OP: 「Endless happy world」 by (Daisuke Ono)
「その1」 (Sono 1)
It feels right to follow up my Cardcaptor Sakura post with this one on the same day, because Gakuen Babysitters comes from Brain’s Base. Like Madhouse, Brain’s Base is a studio that’s near and dear to my heart (it’s possible that these two studios, along with Bones, have produced more of my favorite series than any other) and has somewhat fallen off the radar due to an outflow of talent to new studios (in this case, Shuka). Both of them have continued to produce good shows in the past couple of years, but they haven’t been at the forefront of the medium for elite series as they once were, and it’s always great to see them release something of real quality.
In the case of Gakuen Babysitters, we have a series which is not only a joy to watch, but one that’s totally reflective of the studio releasing it – I could hardly imagine a show epitomizing the essence of a studio more than this one with Brain’s Base. Both in terms of the pastel, soft-focus art style and the heartfelt warmth, Gakuen Babysitters is Brain’s Base, even if the studio’s big names have moved on (in fact I can find no trace of director Morishita Shuusei having worked in the industry before – though that makes me believe it’s a pseudonym).
If I was to try and describe Tokeino Hari’s manga to someone unfamiliar with it, I might start by urging them to imagine Shounen Maid mixed with Hanamaru Youchien (a vastly underrated series from another of my beloved studios that’s fallen on even harder times). It’s the story of a pair of orphaned brothers, 9th-grader Kashima Ryuuichi (Nishiyama Koutarou) and his toddler brother Kotarou (Furuki Nozomi). Their parents were “free spirits” (as so many animanga parents seem to be) who traveled the world and mostly left the care of their youngest son to their eldest. They died in a plane crash, leaving the boys on their own – until they receive a strange invitation from the elite Morinomiya Academy to come and live under the care of the headmaster Morinomiya Youko (Miyadera Tomoko).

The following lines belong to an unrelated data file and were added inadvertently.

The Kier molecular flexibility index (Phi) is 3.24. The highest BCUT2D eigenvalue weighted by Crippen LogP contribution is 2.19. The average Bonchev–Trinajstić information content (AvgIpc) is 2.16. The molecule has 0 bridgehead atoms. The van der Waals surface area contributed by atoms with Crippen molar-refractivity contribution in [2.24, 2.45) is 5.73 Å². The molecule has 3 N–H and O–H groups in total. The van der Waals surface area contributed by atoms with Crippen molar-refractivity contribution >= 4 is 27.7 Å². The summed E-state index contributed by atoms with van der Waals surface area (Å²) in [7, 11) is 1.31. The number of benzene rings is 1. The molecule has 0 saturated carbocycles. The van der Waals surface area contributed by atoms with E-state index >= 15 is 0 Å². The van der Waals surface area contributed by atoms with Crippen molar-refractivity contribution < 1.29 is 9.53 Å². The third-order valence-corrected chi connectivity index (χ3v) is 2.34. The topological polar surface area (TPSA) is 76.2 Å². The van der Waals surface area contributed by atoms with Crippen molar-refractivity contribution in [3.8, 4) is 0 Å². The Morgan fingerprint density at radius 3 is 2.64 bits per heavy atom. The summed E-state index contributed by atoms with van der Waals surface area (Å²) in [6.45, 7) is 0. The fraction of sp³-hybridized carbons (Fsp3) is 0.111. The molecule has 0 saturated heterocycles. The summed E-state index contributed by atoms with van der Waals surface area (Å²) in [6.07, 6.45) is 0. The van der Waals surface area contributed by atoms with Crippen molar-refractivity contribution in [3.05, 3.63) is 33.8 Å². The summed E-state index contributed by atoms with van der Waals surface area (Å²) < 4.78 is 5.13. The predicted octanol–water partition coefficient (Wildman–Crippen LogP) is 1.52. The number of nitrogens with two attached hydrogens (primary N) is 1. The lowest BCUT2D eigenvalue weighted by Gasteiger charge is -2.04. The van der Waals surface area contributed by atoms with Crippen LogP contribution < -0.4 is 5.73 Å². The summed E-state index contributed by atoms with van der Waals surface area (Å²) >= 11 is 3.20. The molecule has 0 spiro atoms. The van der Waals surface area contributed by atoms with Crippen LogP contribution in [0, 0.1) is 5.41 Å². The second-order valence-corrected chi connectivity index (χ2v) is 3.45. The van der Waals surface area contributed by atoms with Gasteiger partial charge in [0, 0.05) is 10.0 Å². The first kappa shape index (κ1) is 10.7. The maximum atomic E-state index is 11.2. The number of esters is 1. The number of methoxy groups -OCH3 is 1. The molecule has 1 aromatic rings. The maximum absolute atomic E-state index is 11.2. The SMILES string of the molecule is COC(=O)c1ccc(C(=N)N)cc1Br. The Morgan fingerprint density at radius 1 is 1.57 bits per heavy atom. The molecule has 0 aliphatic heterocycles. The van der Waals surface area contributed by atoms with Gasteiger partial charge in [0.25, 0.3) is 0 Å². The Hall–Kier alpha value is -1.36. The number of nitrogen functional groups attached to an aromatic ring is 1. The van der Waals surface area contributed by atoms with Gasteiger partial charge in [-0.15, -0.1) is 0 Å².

As it turns out, the headmaster’s son and his wife also died in that plane crash, and at the time had been trying to establish a “Babysitters Club” at the school, for the benefit of the teachers with small children (it’s no shock that no students jumped at that opportunity). Her offer is simple – the boys can stay, but Ryuuichi is to spend his time after class looking after the day care, because the world is “all about give and take”. That daycare consists of a group of five children – the bratty Taka, the girly-girl Kirin, twins Takuma (bold) and Kazuma (timid) and infant Midori. And all of them are under the sole care of the sleepy Usaida Yoshihito (Maeno Tomoaki) who seems very pleased at the prospect of a little help. Also dropping by on the first day is Taka’s older brother and Ryuuichi’s future classmate Kamitani Hayato (Umehara Yuuichirou).
If you’re unfamiliar with the manga, I’ll be up-front here and say that this is not going to be a traditional conflict-driven story with good facing off against evil or anything like that. One of the things I love about Gakuen Babysitters is that it doesn’t feel the need to create artificial drama through villainy, while at the same time not glossing over the fact that its characters (like everyone) have flaws, and that bad things do happen to good people. What this cast does have, top to bottom, is defense mechanisms – as we all do, barriers we erect to try and protect and project (something about us that may not be true). But these people are more than just the walls they build – those just make it a little harder to get to who they really are.
Again, this is not a story for the cynic, I don’t think, but it’s so genuine that for me at least it’s highly effective. I was especially moved by the moment that Ryuuichi reflexively went to call his father, only to be hit with the realization that he could never speak to him again – that was an incredibly real and painful moment. If you’re allergic to such open emotion, or to cute little children, or to heartfelt love between siblings, this probably isn’t the show for you. It’s really in this way that Gakuen Babysitters reminds me of Shounen Maid, which as you know is a series I hold in very high regard indeed. I think this show (especially with the adaptation in the capable hands of writer Kakihara Yuuko) has every chance to be one of the most emotionally compelling of 2018.
ED: 「“Oshiete yo 」 (おしえてョ) by (Hyorotto Danshi (ひょろっと男子) (Koutarou Nishiyama & Yuuichirou Umehara)